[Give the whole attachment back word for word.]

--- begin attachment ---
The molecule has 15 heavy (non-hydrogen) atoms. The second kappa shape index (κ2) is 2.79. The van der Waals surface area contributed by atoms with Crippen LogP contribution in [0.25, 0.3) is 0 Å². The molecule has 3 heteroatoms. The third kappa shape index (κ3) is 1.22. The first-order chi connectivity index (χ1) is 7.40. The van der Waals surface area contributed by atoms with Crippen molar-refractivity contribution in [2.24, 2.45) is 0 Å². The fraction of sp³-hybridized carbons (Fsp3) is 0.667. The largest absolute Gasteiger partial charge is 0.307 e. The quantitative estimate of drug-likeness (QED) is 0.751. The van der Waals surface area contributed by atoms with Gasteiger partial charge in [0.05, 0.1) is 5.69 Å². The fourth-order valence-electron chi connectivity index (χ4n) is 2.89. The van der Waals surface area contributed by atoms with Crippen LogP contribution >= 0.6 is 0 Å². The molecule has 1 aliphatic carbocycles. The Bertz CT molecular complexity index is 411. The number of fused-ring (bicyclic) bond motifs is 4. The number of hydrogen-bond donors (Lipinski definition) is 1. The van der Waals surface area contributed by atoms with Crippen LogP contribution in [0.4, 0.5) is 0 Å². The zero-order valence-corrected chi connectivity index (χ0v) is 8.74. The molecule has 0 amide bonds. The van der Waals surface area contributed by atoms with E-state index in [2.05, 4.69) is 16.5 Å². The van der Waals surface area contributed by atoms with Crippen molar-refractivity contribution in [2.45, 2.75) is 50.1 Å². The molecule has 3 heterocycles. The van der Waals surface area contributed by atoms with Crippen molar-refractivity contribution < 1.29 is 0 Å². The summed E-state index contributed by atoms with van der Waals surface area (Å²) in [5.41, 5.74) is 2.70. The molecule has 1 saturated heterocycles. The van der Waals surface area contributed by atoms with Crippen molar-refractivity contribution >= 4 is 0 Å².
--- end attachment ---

The molecule has 15 heavy (non-hydrogen) atoms. The second kappa shape index (κ2) is 2.79. The van der Waals surface area contributed by atoms with Crippen LogP contribution in [0.25, 0.3) is 0 Å². The molecule has 3 heteroatoms. The third kappa shape index (κ3) is 1.22. The first-order chi connectivity index (χ1) is 7.40. The van der Waals surface area contributed by atoms with Crippen molar-refractivity contribution in [2.24, 2.45) is 0 Å². The fraction of sp³-hybridized carbons (Fsp3) is 0.667. The largest absolute Gasteiger partial charge is 0.307 e. The quantitative estimate of drug-likeness (QED) is 0.751. The van der Waals surface area contributed by atoms with Gasteiger partial charge in [0.05, 0.1) is 5.69 Å². The fourth-order valence-electron chi connectivity index (χ4n) is 2.89. The van der Waals surface area contributed by atoms with Crippen LogP contribution >= 0.6 is 0 Å². The molecule has 1 aliphatic carbocycles. The Bertz CT molecular complexity index is 411. The number of fused-ring (bicyclic) bond motifs is 4. The number of hydrogen-bond donors (Lipinski definition) is 1. The van der Waals surface area contributed by atoms with Crippen LogP contribution in [0.4, 0.5) is 0 Å². The zero-order valence-corrected chi connectivity index (χ0v) is 8.74. The molecule has 0 amide bonds. The van der Waals surface area contributed by atoms with E-state index in [2.05, 4.69) is 16.5 Å². The van der Waals surface area contributed by atoms with Crippen molar-refractivity contribution in [2.45, 2.75) is 50.1 Å². The molecule has 3 heterocycles. The van der Waals surface area contributed by atoms with Crippen molar-refractivity contribution < 1.29 is 0 Å². The summed E-state index contributed by atoms with van der Waals surface area (Å²) in [5.41, 5.74) is 2.70. The molecule has 1 saturated heterocycles. The van der Waals surface area contributed by atoms with Crippen molar-refractivity contribution >= 4 is 0 Å².